Challenger Center partners with Bermuda for space camps
In a summer when most people are stuck at home, a handful of local kids are not only getting to connect with another culture, but also get a glance at the future of space travel.
This week kicked off the first camp the Challenger Learning Center of Kenai is running alongside the Bermuda Ministry of Education. The two regions are very different—besides the fact that one is tropical and one is subarctic and Bermuda is a British territory, the island of Bermuda in total is about 20.5 square miles. In comparison, the City of Kenai alone is about 29 square miles. But they’re connected by the National Aeronautic and Space Administration.
NASA has had a tracking station on Bermuda since the 1960s, when it helped to land the Apollo mission on the moon. But recently, with NASA’s plans through the Orion missions to put people back on the moon, they’ve renovated the station there. Kodiak is also home to a rocket launch facility, and that started the connection between the two regions.
Suzanne Philliips, director of educational operations for the Challenger Learning Center, said the partnership began with Microcom and was originally planned to bring students from Bermuda here for a camp and then send Alaska students there.
"They were putting in the satellite tracking facility in Bermuda, and they knew that we had the rocket launch facility here in Kodiak, so they thought that it would be a good partnership to look into," she said. "So they got in contact with us and put us in contact with the appropriate people in the administration in Bermuda, and things took off from there. We went to Bermuda for one week last year and did a space camp with their middle school kids, and it went so well that we wanted to facilitate a continuing partnership."
The coronavirus pandemic put those plans on hold, though they didn’t stop the plans entirely. Instead, the coordinators moved the camp to a single week online put together boxes of materials to ship to campers. For example, campers received materials to build a miniature biodome—essentially, a self-contained ecosystem like the ones NASA is studying for potential space travel and exploration.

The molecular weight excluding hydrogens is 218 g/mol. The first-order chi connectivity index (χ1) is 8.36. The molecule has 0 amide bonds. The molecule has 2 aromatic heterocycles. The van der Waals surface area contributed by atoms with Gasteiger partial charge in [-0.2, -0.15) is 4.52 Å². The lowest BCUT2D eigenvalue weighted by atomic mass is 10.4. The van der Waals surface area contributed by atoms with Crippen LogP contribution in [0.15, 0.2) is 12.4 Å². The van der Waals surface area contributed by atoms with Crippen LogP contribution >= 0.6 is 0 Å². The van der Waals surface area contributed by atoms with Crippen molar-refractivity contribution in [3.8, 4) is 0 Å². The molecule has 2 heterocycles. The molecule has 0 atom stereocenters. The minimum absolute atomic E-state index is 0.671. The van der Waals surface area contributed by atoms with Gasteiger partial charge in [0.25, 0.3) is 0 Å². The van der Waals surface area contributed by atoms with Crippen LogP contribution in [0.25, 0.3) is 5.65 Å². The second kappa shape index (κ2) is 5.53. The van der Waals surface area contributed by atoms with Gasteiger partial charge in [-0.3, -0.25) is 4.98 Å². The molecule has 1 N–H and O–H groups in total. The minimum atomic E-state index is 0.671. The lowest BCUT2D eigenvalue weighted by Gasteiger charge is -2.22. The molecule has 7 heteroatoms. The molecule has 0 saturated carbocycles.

Interested students submitted videos as to why they should be included in the camp, and this week kicked off with ten middle-school students—four from Alaska and six from Bermuda. Phillips said they’re not only getting to hear from NASA scientists about the Orion missions and other aspects of space travel; they’re also learning about other cultures.
The Challenger Center has moved all of its camps online this year. Though science is always fun when students are together, Phillips said they’re still able to engage kids with the online system.
"It’s still relatively structured in that format, but you don’t have as much supervision on site, so you have to be a little more creative in the things that you do and send," she said. "And just like when a teacher is in a classroom doing something, you can still do that stuff as an instructor and facilitator from your end of the thing. You may not be quite in the room and in the space, but you still see the stuff. I know as a science person, the videos were they have all the weird little things happening and exploding, they fascinate me, and those are videos, so I imagine that even if you’re not right there in the room next to them, it’s still pretty neat."
The Challenger Center is running one more partnership camp with the Bermuda Ministry of Education this summer, currently scheduled to begin Aug. 3. Applications are due July 26. There are other camp opportunities for fourth-graders through eight-graders, with more information available on the Challenger Center’s website.
Reach Elizabeth Earl at firstname.lastname@example.org.